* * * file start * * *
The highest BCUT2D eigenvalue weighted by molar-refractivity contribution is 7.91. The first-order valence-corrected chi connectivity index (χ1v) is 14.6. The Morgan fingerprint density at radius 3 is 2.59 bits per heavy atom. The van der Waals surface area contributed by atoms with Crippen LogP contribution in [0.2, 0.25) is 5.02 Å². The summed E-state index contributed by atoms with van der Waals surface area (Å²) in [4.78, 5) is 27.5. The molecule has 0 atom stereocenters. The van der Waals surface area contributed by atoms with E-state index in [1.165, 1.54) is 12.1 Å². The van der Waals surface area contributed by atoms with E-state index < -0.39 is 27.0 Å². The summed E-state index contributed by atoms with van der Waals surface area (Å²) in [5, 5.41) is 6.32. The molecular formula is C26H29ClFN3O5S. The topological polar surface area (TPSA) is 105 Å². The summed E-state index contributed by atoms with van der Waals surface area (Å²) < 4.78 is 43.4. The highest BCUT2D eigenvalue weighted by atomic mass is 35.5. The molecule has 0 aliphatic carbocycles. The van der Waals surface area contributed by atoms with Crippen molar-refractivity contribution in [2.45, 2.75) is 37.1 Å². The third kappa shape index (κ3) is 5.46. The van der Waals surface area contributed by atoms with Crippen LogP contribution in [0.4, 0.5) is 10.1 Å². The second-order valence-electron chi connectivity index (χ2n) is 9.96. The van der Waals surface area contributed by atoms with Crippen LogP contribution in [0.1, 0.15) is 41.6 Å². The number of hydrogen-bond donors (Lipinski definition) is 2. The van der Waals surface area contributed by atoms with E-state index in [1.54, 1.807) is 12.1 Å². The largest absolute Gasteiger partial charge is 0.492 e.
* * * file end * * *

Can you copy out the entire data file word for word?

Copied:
The highest BCUT2D eigenvalue weighted by molar-refractivity contribution is 7.91. The first-order valence-corrected chi connectivity index (χ1v) is 14.6. The Morgan fingerprint density at radius 3 is 2.59 bits per heavy atom. The van der Waals surface area contributed by atoms with Crippen LogP contribution in [0.2, 0.25) is 5.02 Å². The summed E-state index contributed by atoms with van der Waals surface area (Å²) in [4.78, 5) is 27.5. The molecule has 0 atom stereocenters. The van der Waals surface area contributed by atoms with E-state index in [1.165, 1.54) is 12.1 Å². The van der Waals surface area contributed by atoms with E-state index < -0.39 is 27.0 Å². The summed E-state index contributed by atoms with van der Waals surface area (Å²) in [5, 5.41) is 6.32. The molecular formula is C26H29ClFN3O5S. The topological polar surface area (TPSA) is 105 Å². The summed E-state index contributed by atoms with van der Waals surface area (Å²) < 4.78 is 43.4. The highest BCUT2D eigenvalue weighted by atomic mass is 35.5. The molecule has 0 aliphatic carbocycles. The van der Waals surface area contributed by atoms with Crippen molar-refractivity contribution in [2.45, 2.75) is 37.1 Å². The third kappa shape index (κ3) is 5.46. The van der Waals surface area contributed by atoms with Crippen LogP contribution in [0.4, 0.5) is 10.1 Å². The second-order valence-electron chi connectivity index (χ2n) is 9.96. The van der Waals surface area contributed by atoms with Crippen LogP contribution in [0.1, 0.15) is 41.6 Å². The number of hydrogen-bond donors (Lipinski definition) is 2. The van der Waals surface area contributed by atoms with E-state index in [1.54, 1.807) is 12.1 Å². The largest absolute Gasteiger partial charge is 0.492 e.